I’m stood outside in the courtyard at Dhanakosa, surrounded by around thirty other people on the retreat too. I’m wearing my baggy trousers from Nepal, the ones I acquired a couple of days earlier.
Swallows swoop and dip around us. It’s still early morning; the hills beyond Loch Voil remain swathed in low-lying cloud.
“Okay, folks, lower your hands slowly,” says our retreat leader Dharmamudra. “Relaxing down through the shoulders, down through the body, ankles softening...” I’m scared even to try; the last attack by my Multiple Sclerosis (MS) has left me so stiff and weak. But Dharmamudra comes over and talks me through the moves. I can do this, I realize, much to my delight.
Later that day, during one of the silences we’ve been asked to observe, another retreatant and I sit in a side room together, whispering to each other and giggling like naughty schoolgirls. She is a grandmother and I am theoretically old enough to be one; that doesn’t stop us from pretending we can hear music and clicking our fingers rhythmically, before collapsing in laughter.
My friend and I are both struggling, me with MS; she with cancer. But for a few moments, we manage to wriggle free from the loneliness of serious illness.
Part of the philosophy behind Dhanakosa is that everybody works together on cleaning tasks for the week. A bit reluctantly, I sign up for the task of cleaning the downstairs toilet.
It’s alarming just how much pride I take in scrubbing that lavatory, as well as the basin and floor. But doing so means I feel I can take my place in the community along with everybody else, doing so despite my disability.
The following day we are to sit on meditation stools in the shrine room, where we will chant together (without any finger clicking) before “sitting” or meditating.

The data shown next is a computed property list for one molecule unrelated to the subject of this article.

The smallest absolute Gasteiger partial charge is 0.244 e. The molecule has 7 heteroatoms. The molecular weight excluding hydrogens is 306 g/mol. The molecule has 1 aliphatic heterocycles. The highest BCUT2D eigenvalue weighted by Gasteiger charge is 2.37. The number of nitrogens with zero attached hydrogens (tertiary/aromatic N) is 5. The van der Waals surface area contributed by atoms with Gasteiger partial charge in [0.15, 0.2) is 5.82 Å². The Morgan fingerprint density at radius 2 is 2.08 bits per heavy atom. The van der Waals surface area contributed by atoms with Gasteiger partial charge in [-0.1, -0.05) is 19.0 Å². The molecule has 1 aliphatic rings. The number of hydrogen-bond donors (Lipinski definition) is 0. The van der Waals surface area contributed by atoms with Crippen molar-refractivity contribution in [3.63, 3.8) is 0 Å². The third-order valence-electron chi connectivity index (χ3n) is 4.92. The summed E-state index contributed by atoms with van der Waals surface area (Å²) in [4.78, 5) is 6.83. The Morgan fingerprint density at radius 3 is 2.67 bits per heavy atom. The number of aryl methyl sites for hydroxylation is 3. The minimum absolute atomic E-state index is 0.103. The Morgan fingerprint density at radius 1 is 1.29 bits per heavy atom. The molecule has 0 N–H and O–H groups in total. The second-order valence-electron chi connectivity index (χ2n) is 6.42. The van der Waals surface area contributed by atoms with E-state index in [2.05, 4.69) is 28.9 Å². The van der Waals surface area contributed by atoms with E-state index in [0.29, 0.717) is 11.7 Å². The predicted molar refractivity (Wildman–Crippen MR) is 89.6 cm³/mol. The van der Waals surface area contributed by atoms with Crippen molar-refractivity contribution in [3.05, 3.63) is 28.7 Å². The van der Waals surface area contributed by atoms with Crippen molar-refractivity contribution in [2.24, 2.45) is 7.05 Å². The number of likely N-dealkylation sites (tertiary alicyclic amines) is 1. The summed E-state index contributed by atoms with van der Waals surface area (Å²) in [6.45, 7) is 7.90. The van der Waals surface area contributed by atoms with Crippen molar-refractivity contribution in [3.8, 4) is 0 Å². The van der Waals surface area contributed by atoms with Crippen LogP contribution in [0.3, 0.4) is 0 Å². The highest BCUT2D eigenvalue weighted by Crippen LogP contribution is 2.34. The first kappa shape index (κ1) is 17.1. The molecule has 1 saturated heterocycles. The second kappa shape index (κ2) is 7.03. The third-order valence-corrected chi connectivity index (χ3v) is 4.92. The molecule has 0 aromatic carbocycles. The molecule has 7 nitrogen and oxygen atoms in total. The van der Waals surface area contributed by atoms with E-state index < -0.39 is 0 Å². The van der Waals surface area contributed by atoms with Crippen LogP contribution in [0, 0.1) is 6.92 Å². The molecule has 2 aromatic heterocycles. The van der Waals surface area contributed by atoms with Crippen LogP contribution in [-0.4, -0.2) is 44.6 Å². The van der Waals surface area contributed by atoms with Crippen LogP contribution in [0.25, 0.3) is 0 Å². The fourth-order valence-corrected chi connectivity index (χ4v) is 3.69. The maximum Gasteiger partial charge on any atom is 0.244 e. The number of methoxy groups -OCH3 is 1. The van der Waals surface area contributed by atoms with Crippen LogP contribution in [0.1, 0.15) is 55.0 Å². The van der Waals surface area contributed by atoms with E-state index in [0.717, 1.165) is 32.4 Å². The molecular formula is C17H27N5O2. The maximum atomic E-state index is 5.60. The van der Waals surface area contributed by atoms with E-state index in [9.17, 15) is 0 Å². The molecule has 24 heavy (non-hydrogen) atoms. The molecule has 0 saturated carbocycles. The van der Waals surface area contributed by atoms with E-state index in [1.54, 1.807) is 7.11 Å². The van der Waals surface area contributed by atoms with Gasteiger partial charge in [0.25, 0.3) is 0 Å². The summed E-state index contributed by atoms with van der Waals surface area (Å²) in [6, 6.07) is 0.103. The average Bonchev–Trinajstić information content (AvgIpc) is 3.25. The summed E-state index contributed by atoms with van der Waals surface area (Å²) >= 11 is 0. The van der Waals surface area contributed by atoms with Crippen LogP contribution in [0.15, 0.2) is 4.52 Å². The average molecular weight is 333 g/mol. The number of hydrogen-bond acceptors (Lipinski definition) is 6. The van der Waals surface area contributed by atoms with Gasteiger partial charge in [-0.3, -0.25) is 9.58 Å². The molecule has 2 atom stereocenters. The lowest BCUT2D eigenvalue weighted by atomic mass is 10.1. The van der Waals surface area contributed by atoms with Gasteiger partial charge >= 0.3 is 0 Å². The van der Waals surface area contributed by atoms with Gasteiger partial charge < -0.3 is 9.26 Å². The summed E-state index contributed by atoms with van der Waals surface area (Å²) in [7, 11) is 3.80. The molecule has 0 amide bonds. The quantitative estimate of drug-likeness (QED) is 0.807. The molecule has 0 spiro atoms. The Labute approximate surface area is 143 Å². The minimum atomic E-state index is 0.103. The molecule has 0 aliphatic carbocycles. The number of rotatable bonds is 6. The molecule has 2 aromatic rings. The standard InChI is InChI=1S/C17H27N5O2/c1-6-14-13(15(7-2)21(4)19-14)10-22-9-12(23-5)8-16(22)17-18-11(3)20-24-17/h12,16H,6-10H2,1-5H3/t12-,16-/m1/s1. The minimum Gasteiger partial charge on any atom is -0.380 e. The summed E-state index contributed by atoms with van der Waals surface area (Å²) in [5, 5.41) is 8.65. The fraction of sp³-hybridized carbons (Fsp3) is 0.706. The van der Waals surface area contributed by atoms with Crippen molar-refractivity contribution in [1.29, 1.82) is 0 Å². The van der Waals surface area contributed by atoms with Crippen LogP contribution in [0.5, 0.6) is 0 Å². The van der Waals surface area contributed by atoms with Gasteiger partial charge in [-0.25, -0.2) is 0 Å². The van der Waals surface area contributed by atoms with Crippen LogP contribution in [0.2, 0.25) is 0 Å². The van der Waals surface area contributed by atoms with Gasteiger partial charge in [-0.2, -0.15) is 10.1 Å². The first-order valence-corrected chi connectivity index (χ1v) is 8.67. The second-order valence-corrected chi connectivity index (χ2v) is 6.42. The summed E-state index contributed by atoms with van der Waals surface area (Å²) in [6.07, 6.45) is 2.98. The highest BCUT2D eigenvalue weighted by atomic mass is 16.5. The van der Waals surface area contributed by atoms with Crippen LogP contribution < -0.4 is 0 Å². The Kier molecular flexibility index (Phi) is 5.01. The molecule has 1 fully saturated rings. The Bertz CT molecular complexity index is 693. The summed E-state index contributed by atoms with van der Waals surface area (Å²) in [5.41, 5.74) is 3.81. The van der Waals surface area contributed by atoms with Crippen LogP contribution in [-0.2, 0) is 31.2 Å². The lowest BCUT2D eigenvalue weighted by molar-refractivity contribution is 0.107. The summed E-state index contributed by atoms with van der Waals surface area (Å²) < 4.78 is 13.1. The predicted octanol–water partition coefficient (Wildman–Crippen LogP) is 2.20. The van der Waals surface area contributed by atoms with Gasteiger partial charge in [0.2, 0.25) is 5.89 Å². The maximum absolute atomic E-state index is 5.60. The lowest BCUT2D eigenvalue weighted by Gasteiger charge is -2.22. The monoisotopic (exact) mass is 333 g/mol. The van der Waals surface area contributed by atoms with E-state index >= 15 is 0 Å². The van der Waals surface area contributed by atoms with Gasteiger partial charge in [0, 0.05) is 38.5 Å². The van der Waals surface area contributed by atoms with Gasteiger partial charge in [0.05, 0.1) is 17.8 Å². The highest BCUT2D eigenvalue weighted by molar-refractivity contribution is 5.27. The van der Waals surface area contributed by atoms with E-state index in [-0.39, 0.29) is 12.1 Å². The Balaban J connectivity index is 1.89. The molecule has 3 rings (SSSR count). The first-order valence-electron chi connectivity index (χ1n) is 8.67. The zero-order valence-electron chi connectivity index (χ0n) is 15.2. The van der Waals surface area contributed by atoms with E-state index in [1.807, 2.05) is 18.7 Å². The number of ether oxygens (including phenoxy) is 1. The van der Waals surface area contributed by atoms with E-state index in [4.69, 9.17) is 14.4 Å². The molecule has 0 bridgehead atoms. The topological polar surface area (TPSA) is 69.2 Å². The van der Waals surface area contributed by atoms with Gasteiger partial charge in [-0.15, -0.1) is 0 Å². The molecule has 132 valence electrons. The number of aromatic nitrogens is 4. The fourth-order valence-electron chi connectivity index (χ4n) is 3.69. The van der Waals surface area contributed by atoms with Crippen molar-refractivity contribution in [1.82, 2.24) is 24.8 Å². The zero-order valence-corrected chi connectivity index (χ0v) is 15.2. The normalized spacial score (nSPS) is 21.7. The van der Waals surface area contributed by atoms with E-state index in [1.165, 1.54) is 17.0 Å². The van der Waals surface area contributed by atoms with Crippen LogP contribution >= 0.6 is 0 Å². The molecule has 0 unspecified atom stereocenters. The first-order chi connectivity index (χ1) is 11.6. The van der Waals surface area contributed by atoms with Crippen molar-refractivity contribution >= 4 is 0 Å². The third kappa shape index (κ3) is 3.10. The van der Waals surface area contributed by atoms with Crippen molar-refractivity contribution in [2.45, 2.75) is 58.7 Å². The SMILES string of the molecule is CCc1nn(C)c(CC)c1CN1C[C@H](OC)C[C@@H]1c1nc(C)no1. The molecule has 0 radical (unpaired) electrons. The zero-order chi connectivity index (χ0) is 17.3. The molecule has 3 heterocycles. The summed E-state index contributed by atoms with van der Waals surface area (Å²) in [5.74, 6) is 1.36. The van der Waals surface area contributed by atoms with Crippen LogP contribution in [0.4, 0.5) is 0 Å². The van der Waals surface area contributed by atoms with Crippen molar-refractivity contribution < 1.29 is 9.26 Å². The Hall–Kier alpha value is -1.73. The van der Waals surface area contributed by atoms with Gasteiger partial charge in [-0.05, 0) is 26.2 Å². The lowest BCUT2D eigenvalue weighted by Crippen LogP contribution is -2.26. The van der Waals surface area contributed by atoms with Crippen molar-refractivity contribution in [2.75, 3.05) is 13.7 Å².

Walking across the floor of the shrine room is tricky. Lots of blankets keep us cosy during meditation; but they nearly trip me up as I attempt to walk to my stool.
Other women retreatants reach out hands to help me as I stumble. One woman told me earlier that her son has just been diagnosed with MS. She is particularly kind to me, getting up and leading me by the arm across the maze.
I keep crying here at Dhanakosa. At first I’m not sure why, then I realize it’s the relief of discovering happiness is still possible, even with MS. There’s no more of that awful aloneness, where I spend too much time on my own, worrying.
At home, my kids are at school all day and my husband at work. I have been applying for jobs, but without any success – something I fear may be connected to those questions asking if I have an illness that could affect my ability to work.
I feel honour-bound to admit that, yes; I do indeed have an illness that might very well affect my ability to work. And, so far, I haven’t even got to interview stage with any of these jobs. But people at Dhanakosa accept me, MS and all, as one of them, one of the wider community. Okay, granted, I’m rubbish at Tai Chi. And I needed help to clean that toilet floor after knocking over my pail of water. But people are still kind to me. And the Tai Chi helps me; when I get home I notice that I can walk downstairs without having to pause on every step like I was doing before.
Maybe this feeling of belonging will prove as ephemeral as the clouds above Loch Voil. But sat here on my sofa, gazing at a throw I acquired on retreat at Dhanakosa, I feel the same sense of acceptance and peace return to my heart again.
Helen Fowler is an Edinburgh based journalist and MS campaigner